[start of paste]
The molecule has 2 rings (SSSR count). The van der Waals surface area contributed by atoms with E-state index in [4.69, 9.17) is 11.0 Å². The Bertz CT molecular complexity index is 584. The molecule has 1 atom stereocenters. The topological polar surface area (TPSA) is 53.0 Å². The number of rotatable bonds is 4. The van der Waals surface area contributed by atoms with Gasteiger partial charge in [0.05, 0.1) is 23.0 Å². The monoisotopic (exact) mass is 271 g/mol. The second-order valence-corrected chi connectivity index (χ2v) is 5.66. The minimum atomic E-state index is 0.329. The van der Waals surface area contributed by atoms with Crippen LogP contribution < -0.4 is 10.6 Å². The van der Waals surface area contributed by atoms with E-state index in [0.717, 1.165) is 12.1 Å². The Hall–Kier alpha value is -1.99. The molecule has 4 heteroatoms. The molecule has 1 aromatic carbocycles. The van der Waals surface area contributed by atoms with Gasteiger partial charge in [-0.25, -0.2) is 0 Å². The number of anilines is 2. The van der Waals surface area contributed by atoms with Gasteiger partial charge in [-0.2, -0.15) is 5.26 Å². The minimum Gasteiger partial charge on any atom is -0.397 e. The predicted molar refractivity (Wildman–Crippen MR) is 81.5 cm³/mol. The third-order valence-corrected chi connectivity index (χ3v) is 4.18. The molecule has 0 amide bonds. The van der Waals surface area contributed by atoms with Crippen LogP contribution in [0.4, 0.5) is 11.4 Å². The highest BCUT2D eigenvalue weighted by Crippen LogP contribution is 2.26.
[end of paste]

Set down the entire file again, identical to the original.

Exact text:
The molecule has 2 rings (SSSR count). The van der Waals surface area contributed by atoms with E-state index in [4.69, 9.17) is 11.0 Å². The Bertz CT molecular complexity index is 584. The molecule has 1 atom stereocenters. The topological polar surface area (TPSA) is 53.0 Å². The number of rotatable bonds is 4. The van der Waals surface area contributed by atoms with Gasteiger partial charge in [0.05, 0.1) is 23.0 Å². The monoisotopic (exact) mass is 271 g/mol. The second-order valence-corrected chi connectivity index (χ2v) is 5.66. The minimum atomic E-state index is 0.329. The van der Waals surface area contributed by atoms with Crippen LogP contribution < -0.4 is 10.6 Å². The van der Waals surface area contributed by atoms with E-state index in [0.717, 1.165) is 12.1 Å². The Hall–Kier alpha value is -1.99. The molecule has 4 heteroatoms. The molecule has 1 aromatic carbocycles. The van der Waals surface area contributed by atoms with Gasteiger partial charge in [-0.25, -0.2) is 0 Å². The number of anilines is 2. The van der Waals surface area contributed by atoms with Gasteiger partial charge in [-0.2, -0.15) is 5.26 Å². The minimum Gasteiger partial charge on any atom is -0.397 e. The predicted molar refractivity (Wildman–Crippen MR) is 81.5 cm³/mol. The third-order valence-corrected chi connectivity index (χ3v) is 4.18. The molecule has 0 amide bonds. The van der Waals surface area contributed by atoms with Crippen LogP contribution in [0.4, 0.5) is 11.4 Å². The highest BCUT2D eigenvalue weighted by Crippen LogP contribution is 2.26.